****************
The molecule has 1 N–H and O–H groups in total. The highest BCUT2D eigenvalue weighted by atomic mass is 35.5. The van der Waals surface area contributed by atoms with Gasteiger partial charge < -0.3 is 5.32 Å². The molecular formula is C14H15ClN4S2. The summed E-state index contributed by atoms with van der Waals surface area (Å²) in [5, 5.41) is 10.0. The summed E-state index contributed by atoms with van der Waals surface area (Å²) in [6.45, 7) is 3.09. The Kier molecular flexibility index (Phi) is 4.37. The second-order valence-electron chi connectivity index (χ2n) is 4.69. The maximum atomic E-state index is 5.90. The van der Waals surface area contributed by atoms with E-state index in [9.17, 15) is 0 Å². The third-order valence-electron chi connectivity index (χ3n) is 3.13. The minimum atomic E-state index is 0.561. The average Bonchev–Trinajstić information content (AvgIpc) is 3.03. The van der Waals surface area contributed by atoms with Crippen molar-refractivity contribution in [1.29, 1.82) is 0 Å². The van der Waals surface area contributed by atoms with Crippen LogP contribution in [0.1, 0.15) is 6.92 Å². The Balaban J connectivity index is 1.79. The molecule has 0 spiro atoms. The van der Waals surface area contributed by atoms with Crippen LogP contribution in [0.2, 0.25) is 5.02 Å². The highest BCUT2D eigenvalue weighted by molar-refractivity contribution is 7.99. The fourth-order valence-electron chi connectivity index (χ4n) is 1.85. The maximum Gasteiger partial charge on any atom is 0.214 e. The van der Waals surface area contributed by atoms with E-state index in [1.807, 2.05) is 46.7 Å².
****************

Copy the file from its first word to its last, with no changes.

The molecule has 1 N–H and O–H groups in total. The highest BCUT2D eigenvalue weighted by atomic mass is 35.5. The van der Waals surface area contributed by atoms with Gasteiger partial charge < -0.3 is 5.32 Å². The molecular formula is C14H15ClN4S2. The summed E-state index contributed by atoms with van der Waals surface area (Å²) in [5, 5.41) is 10.0. The summed E-state index contributed by atoms with van der Waals surface area (Å²) in [6.45, 7) is 3.09. The Kier molecular flexibility index (Phi) is 4.37. The second-order valence-electron chi connectivity index (χ2n) is 4.69. The maximum atomic E-state index is 5.90. The van der Waals surface area contributed by atoms with E-state index in [9.17, 15) is 0 Å². The third-order valence-electron chi connectivity index (χ3n) is 3.13. The minimum atomic E-state index is 0.561. The average Bonchev–Trinajstić information content (AvgIpc) is 3.03. The van der Waals surface area contributed by atoms with Crippen molar-refractivity contribution in [1.29, 1.82) is 0 Å². The van der Waals surface area contributed by atoms with Crippen LogP contribution in [0.1, 0.15) is 6.92 Å². The Balaban J connectivity index is 1.79. The molecule has 0 spiro atoms. The van der Waals surface area contributed by atoms with Crippen LogP contribution in [0.2, 0.25) is 5.02 Å². The highest BCUT2D eigenvalue weighted by molar-refractivity contribution is 7.99. The fourth-order valence-electron chi connectivity index (χ4n) is 1.85. The maximum Gasteiger partial charge on any atom is 0.214 e. The van der Waals surface area contributed by atoms with E-state index in [1.807, 2.05) is 46.7 Å².